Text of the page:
James Dillon, a onetime Republican activist who grew disgusted with politics, was so inspired by Barack Obama's candidacy that he joined the campaign's massive volunteer army, hosting house parties and recruiting supporters. But beyond influencing the November election, Dillon thought he was joining a new political movement that would be mobilized for big goals -- to end poverty or fix the healthcare system, or maybe to end the U.S. reliance on foreign oil.
December 3, 2008 | Patrick McGreevy and Martha Groves, McGreevy and Groves are Times staff writers.
More than 60% of Californians who were eligible to vote cast ballots in the Nov. 4 presidential election, the highest turnout since Richard Nixon and George McGovern competed for the office in 1972, elections officials reported Tuesday. The total includes all qualified citizens, including those who had not registered to vote. The percentage of registered voters who cast ballots statewide was 80.6% -- 81.9% in Los Angeles County.
November 28, 2008 | Don Terry, Terry writes for the Chicago Tribune.
A rainbow runs through Tyler Winograd's veins. His mother, Maile, is half black and half Chinese American. His father, Jeff, is white and grew up Jewish in Evanston, Ill. "I always check 'Other' on my college applications," Winograd said. But on election day, Winograd was filling out a different kind of form. The 18-year-old accompanied his parents to the polling place across the street from their Glencoe, Ill., home to cast a ballot for president for the first time.
November 14, 2008 | Times Wire Reports
A Roman Catholic priest told parishioners they should not take Holy Communion if they voted for Barack Obama because the Democrat supports abortion, and supporting him "constitutes material cooperation with intrinsic evil." The Rev. Jay Scott Newman said in a letter distributed Sunday at St. Mary's Catholic Church in Greenville that they were putting their souls at risk.
November 12, 2008 | TIMES WIRE REPORTS
In his first interview since he conceded the presidential election, John McCain said that Sarah Palin did not damage his campaign, and he dismissed aides' anonymous criticism of her. "I'm so proud of her and I'm very grateful she agreed to run with me," McCain told Jay Leno during a "Tonight Show" interview. "She inspired people; she still does." McCain alluded to the difficult political environment for Republicans nationwide and said, "I could tell you a lot of things that we may have made mistakes on."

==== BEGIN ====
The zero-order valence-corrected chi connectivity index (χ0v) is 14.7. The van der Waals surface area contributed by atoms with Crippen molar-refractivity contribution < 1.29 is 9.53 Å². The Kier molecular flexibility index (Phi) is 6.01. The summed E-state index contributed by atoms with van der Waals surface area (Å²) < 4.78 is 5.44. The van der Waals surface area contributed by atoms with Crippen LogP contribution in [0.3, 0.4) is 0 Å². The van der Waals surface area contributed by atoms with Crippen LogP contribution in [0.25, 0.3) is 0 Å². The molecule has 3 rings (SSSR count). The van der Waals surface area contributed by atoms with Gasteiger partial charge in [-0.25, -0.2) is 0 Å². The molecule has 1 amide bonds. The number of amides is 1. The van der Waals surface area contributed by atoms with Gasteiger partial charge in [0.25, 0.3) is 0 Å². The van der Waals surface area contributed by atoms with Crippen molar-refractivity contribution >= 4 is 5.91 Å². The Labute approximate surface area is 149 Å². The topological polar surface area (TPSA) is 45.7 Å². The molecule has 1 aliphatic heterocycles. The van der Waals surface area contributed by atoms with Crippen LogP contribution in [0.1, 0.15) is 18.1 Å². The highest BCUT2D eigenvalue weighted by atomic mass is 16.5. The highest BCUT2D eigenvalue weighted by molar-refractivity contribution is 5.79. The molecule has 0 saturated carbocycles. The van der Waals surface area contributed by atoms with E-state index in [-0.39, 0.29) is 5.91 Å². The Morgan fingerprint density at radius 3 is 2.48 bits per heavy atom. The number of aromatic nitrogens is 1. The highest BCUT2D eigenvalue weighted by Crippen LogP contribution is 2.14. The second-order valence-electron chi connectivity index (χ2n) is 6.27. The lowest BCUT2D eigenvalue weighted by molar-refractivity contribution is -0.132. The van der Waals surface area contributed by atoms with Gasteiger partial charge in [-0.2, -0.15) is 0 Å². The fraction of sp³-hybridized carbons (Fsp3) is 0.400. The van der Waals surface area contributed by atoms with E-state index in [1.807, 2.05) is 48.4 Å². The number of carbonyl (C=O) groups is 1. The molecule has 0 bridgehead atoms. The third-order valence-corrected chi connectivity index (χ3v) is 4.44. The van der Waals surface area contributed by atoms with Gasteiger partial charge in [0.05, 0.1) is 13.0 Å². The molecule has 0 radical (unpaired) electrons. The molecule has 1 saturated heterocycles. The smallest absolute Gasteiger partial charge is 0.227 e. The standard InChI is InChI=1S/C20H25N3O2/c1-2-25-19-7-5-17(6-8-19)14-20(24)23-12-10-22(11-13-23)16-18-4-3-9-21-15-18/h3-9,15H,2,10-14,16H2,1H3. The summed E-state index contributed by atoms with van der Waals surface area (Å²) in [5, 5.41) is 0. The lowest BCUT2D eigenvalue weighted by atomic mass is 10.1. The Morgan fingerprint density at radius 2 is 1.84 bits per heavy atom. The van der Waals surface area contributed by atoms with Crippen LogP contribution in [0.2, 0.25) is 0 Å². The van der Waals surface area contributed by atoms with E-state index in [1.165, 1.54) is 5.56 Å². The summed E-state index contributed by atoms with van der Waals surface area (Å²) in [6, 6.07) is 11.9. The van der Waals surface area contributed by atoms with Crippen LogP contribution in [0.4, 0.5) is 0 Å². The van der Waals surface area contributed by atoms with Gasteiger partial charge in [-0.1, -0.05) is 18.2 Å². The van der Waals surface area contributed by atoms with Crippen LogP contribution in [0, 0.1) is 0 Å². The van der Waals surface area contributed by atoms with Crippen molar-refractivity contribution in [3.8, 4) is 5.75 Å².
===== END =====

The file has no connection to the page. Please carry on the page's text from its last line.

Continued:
November 9, 2008 | Peter Wallsten, Wallsten is a Times staff writer.
As they review the results of Tuesday's election victories and begin looking toward future campaigns, some Democrats have settled on a rallying cry: Texas is next. It sounds improbable for the Republican bastion that produced President Bush and served as an early laboratory for Karl Rove's hard-nosed tactics.
February 14, 2007 | Mark Z. Barabak, Times Staff Writer
Former Massachusetts Gov. Mitt Romney formally launched his bid for president Tuesday, joining a crowd of candidates in both parties denouncing Washington and the political status quo. "It is time for innovation and transformation," the Republican hopeful said. "I do not believe Washington can be transformed from within by a lifelong politician. There have been too many deals, too many favors, too many entanglements and too little real-world experience managing, guiding, leading."
November 6, 2008 | Tina Susman and Peter Spiegel, Susman and Spiegel are Times staff writers.
Presidential election exit polls showed that the economy was uppermost on the minds of most Americans. But when Baghdad-based Army Maj. Ian Howard cast his ballot, his top concern was whether this would be his last deployment to Iraq. So Howard, a lifelong Republican, threw his support to Barack Obama, who has advocated a swift withdrawal of U.S. forces. "I don't want to come back here for another tour," Howard said Wednesday.
November 9, 2008 | Don Frederick, Frederick is a Times staff writer.
Regardless of what I did for a living, I would have been following the presidential campaign -- obsessively. It's a deep-seated disorder, one that probably took root when the 1960 Kennedy-Nixon face-off unfolded before my 9-year-old eyes. As this similarly memorable race played out, I was allowed a vantage point made to order for such a character defect: blogger. It's an evolving craft, with few set-in-stone rules.
November 9, 2008 | Cathleen Decker, Decker is a Times staff writer.
As he vaulted into national acclaim with his 2004 Democratic convention speech, Barack Obama directly took on the assumption that his party should cede religious voters to the Republicans. "We worship an awesome God in the blue states," he said, pointedly adopting words from a song familiar to churchgoers, particularly younger ones.